The Website of Harry George Pellegrin ....Author, Musician

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Hold it!

Guitar Technique Sessions... Your Weekly Strength, Stamina and Dexterity Exercise

Week Number Forty One

Hold That Note, that is....

You know, one can learn quite a bit by teaching. There is an old Italian axiom that identifies this concept quite succinctly: When you teach, you learn. I was in the midst of a lesson a few days back and the student was having difficulty planting. You know about planting -- it's when you have a bunch of melody or chord and melody notes that do not interfere with each other so that you can just grab a whole bunch of notes -- like a chord -- and hang onto it for a portion of a measure, a whole measure, or even longer. Of course, you could play each note/chord form separately and work up a sweat, but your left hand actually needn't move to successfully play what you need to play.

Here's a small sample of what I mean. In these measures, the notes could all be fretted separately and released -- and you'd get a workout for your left hand. A very small amount of analysis shows that all the notes from beat two of the first measure through to the end of the second can be covered (and played) with the traditional D7 chord played at the third fret.

 

 

 

 

 

 

 

 

This comes from a piece that I hadn't played before and had to sight-read at a public performance. (Faure's Berceuse.) On a quick run-through, I first played it as all individual notes -- you'd think I'd be smarter by now! Listening and looking made me say "D'oh" and I quickly penciled the D7 you see so that during the heat of the real performance, I'd just grab the chord form and work from there. Okay, that's planting. [Note: the Fis # in the key signature.]

Often in a piece we find a note, chord or melody, that is held for a longer duration than the rest of the notes around it. In other words, you might have a C and an E being held for a whole note's duration while four quarter notes plunk out a bass line below them. If the bass notes require the fingers to move WHILE the C and E remain planted, well, players like my student way back in paragraph one will often let go of the whole notes prematurely. And, as I always say, "If the composer wanted those notes to be quarter notes instead of whole notes, that's what you'd see written on the page!"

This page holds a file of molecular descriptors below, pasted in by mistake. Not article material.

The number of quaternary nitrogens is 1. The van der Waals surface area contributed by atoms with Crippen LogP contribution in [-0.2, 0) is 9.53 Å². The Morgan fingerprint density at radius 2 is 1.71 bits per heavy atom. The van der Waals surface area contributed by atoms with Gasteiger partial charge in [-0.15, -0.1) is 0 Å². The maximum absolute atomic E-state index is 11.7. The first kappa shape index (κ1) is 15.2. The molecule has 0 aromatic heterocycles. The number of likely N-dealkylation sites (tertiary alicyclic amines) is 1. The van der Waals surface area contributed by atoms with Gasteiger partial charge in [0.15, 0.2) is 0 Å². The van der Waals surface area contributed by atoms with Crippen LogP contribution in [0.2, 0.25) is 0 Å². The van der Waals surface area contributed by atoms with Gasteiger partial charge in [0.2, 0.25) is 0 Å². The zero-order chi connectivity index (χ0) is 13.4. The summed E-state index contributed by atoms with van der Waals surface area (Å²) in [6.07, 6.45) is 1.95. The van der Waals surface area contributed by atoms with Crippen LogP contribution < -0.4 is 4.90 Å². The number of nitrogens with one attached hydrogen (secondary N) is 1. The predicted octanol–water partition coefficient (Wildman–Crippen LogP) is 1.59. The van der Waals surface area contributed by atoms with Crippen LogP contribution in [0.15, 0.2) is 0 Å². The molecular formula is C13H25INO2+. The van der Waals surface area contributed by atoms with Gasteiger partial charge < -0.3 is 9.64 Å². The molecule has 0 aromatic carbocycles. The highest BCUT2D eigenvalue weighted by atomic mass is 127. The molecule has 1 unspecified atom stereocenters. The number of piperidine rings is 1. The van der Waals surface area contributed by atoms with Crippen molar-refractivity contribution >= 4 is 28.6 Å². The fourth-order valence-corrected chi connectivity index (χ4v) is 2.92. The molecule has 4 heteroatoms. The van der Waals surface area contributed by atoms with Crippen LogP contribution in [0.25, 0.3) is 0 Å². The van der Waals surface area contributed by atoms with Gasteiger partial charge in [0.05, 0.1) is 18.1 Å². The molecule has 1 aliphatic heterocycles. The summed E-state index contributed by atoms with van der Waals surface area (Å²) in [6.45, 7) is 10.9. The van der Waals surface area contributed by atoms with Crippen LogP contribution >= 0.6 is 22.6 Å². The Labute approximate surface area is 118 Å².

In my guitar method, I have a brief exercise called "Hold That Note!" I have reproduced a truncated version here. The intended skill to gain is to hold the whole notes while walking the other fingers in quarter noted on an adjacent string. Although these examples have no musical value whatsoever -- play 'em and listen, you'll agree -- the technique (and classical guitarists will need good right hand execution to keep from damping the whole notes) gained is a must.

 

 

 

 

 

 

 

 

Please observe that although the left hand fingering does not change, the fretted whole note pitches do. This is intentional. We're stretching as well as planting -- and it is often t he stretch that keeps the student from wanting to plant. Play slowly and make sure those whole notes ring for their intended count. [Please note the fingering explanation within the image.]

 

What's New? The Two New Albums!

 

 

 

 

Hey, the new albums are out! That's right, finally a follow-up to the reissue of my old album from the late 1980's and its sequel as well.

Reflecting Pools is a departure for me as it is totally keyboard. Well, the guitar did show up on one track... Reflecting Pools is an ethereal journey into the realm of relaxation. In That Zone is a more classically structured exploration of mood and personality.

Available through www.BATHTUBMUSIC.com...

...And containing nine tracks that are relaxing, inspirational -- sounds like a snooze. Not really, this is great stuff to listen to on a rainy afternoon, while with your significant other (nudge, nudge, know what I mean?) Please visit the Reflecting Pools page on this site or www.bathtubmusic.com.

LOW END What's new with the book that came out over a year ago? After being on back-order at Amazon.com for what seemed like a century, it is my understanding that copies are once again shipping. Barnes and Noble's website stocks new coipies of LOW END in an on again/off again mode.

DEEP END, the exciting sequel, is being shopped by my literary agent even as we speak.

The Guitar Sessions:Weekly tech tips and exercises to help the guitarist improve. This feature has really taken off. Each week a new page is posted with either an exercizes to get the left and right hands moving more efficiently and effectively or an interesting piece from the standard repertoire , demonstrating a necessary technical ability. Judging by the hits these pages receive, you guitar players love this feature!

The page is updated every Thursday. Visit the 2004 Archive as well!

 

My Mission, My Policy

In my opinion, the murder mystery genre reached its zenith in the 1930's and 1940's. The novels penned in those decades were taut, no nonsense stories of people in life and death crises, people who did not flinch when confronted with overwhelming odds or overwhelming emotion. Some of these tales could be hard-edged and hard-boiled, but the heroes invariably had a soft side as well.